The serial killings in the Washington metro area are now having a regional economic impact that is virtually unprecedented.
While some past high-profile crimes have sowed fear among local residents and would-be tourists, rarely has consumer behavior been affected as much by a spate of random killings.
Residents in one of the most affluent and generally safe regions of the country are bunkering down, avoiding trips to the mall, and buying their gasoline far outside the region. To economists, this shift of billions of dollars in buying power is an indication of how edgy the nation remains after 9/11.
"It suggests that if there is any other terrorist attack of any significance, the consequences would cause us to pull back and stop spending as aggressively and do the things we normally do," says Mark Zandi, chief economist at The Economy.com.
While it's too soon to measure the actual affect on the region's economy, anecdotal evidence hints at the shooting's impact.
The $5.95 Vietnamese noodle soup at the Pho Nam restaurant is a local legend, and diners often queue up to slurp the spicy broth. But on a recent weekday night, empty seats abound. "People are afraid to go out," says a waitress.
Just a few stores away, Raj Dalal is running a big sale at his Maytag home-appliance center. Despite signs trying to entice people in, he isn't seeing many customers. "People run in from the parking lot fast and then just go," he says. "They don't ask too many questions and they don't buy."
Local officials believe any economic analysis is speculative at this point. In fact, the Montgomery County Executive, Douglas Duncan, says the county is only focussing on the sniper attacks.
"If we have to do things after that to help the community and help the economy, we're going to do that," says Mr. Duncan.
If the shooter is caught soon, some of these losses will be made up. Trips to the furniture store or Home Depot have only been postponed for now. But a continuation of the shootings as the holiday season begins could hurt one of the more vibrant retail areas of the country. "The longer this drags on, the more costs will mount," says Mr. Zandi.
Some areas of the metro Washington economy may not recapture lost sales at all. For example, groups canceling trips to Washington probably won't reschedule them, causing real loss to hotel and motel operators. "This is one of the largest tourism sectors in the country," says Anirban Basu, an expert on the region and a professor of economics at Towson University in Maryland.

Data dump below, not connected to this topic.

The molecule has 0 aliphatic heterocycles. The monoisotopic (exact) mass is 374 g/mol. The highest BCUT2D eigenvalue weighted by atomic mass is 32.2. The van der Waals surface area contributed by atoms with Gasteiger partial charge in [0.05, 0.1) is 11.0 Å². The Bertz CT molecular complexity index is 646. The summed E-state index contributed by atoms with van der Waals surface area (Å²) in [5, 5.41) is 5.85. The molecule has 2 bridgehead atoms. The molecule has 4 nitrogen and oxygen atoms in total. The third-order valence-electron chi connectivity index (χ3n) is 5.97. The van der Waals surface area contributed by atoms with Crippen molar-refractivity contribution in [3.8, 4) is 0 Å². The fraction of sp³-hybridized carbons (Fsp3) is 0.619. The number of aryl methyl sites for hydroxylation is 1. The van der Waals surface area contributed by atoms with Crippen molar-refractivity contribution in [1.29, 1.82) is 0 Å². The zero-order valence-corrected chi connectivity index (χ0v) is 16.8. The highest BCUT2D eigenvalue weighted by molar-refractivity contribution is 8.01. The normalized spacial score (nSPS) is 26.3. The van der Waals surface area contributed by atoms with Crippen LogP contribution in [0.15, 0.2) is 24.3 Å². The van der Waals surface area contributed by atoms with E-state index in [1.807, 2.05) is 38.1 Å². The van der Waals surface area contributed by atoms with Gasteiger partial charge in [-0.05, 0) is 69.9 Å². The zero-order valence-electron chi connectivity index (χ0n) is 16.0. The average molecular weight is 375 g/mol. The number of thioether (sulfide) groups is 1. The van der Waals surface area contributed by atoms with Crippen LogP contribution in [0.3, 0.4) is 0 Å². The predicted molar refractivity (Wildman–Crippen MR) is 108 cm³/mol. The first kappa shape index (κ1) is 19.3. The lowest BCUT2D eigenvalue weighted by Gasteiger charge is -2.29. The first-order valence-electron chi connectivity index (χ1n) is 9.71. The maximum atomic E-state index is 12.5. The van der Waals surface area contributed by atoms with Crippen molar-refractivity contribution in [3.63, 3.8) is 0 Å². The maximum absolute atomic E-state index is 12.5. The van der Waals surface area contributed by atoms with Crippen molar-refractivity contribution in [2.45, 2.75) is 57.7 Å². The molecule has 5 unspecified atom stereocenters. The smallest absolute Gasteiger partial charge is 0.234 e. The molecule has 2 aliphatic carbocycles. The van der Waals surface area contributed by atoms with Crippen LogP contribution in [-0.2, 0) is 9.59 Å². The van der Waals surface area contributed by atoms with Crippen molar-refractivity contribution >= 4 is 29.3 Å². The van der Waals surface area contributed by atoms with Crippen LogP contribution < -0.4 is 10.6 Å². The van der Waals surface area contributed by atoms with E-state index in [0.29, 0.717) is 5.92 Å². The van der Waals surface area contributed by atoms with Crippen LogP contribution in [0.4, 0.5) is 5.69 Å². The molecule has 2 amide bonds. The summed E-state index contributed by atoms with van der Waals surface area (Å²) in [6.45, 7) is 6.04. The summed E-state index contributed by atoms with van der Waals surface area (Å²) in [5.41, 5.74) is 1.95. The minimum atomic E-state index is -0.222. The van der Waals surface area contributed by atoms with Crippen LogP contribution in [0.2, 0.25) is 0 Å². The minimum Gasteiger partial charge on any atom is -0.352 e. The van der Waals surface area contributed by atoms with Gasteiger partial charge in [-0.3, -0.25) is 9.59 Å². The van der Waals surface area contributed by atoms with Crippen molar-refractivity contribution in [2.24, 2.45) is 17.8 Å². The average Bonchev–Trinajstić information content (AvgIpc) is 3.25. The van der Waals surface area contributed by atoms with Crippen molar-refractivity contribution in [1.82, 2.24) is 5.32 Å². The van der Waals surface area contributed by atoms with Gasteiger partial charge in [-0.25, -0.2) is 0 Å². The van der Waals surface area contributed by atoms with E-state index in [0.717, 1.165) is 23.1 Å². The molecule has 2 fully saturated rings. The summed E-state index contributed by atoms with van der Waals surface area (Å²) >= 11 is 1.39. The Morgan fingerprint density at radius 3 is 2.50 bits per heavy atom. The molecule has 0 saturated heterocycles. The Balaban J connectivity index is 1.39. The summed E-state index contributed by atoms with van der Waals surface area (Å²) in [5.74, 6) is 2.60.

The impact of the shootings, however, is rippling well beyond where the attacks have taken place. This is the time of year when Maryland farmers count on school trips to let children collect pumpkins, pet goats, and make scarecrows.
"The farmers make more on these tours in October than almost anything else," says Tony Evans, a spokesman for the Maryland Department of Agriculture. "I know of one farm that bought $5,000 worth of pumpkins and now has to give them away."
One of the few "winners" in the local economy are full-service gas stations, where the lines are often several cars deep. The self-service lanes are usually eerily empty.
Yet even some gas stations in the area, particularly along I-95, are losing business. Last weekend, there were lines of motorists tanking up at the last gas station before heading across the Delaware Memorial Bridge towards Washington.
Retailers report that consumers seem to be changing their buying patterns. "People seem to be consolidating their errands, perhaps going to stores like Wal-Mart where they can buy everything they need in one trip," says Mr. Basu.
One of the largest grocery chains in the region, Giant Food, Inc., says it too is noticing a shift in shopping habits. Consumers are buying more prepared foods from the meat and deli sections so they don't have to stand in line at restaurants. And to cut down on trips to the store, they are buying bulk sizes. "Our home-delivery service, Pea Pod, has seen a pick-up in sales," says Barry Scher, a Giant Food vice president.
Nor is it just businesses that are feeling the sting of the sniper attacks. County governments are watching their budgets soar as they face hundreds of hours of police overtime, leasing of helicopters, and payment for every call that is made to 1-800-tip lines.
"I would imagine the extra cost is in the millions of dollars," says John Cohen, president of PSComm in Rockville, Md., and a former law-enforcement official. "The expenses are going to be just incredible."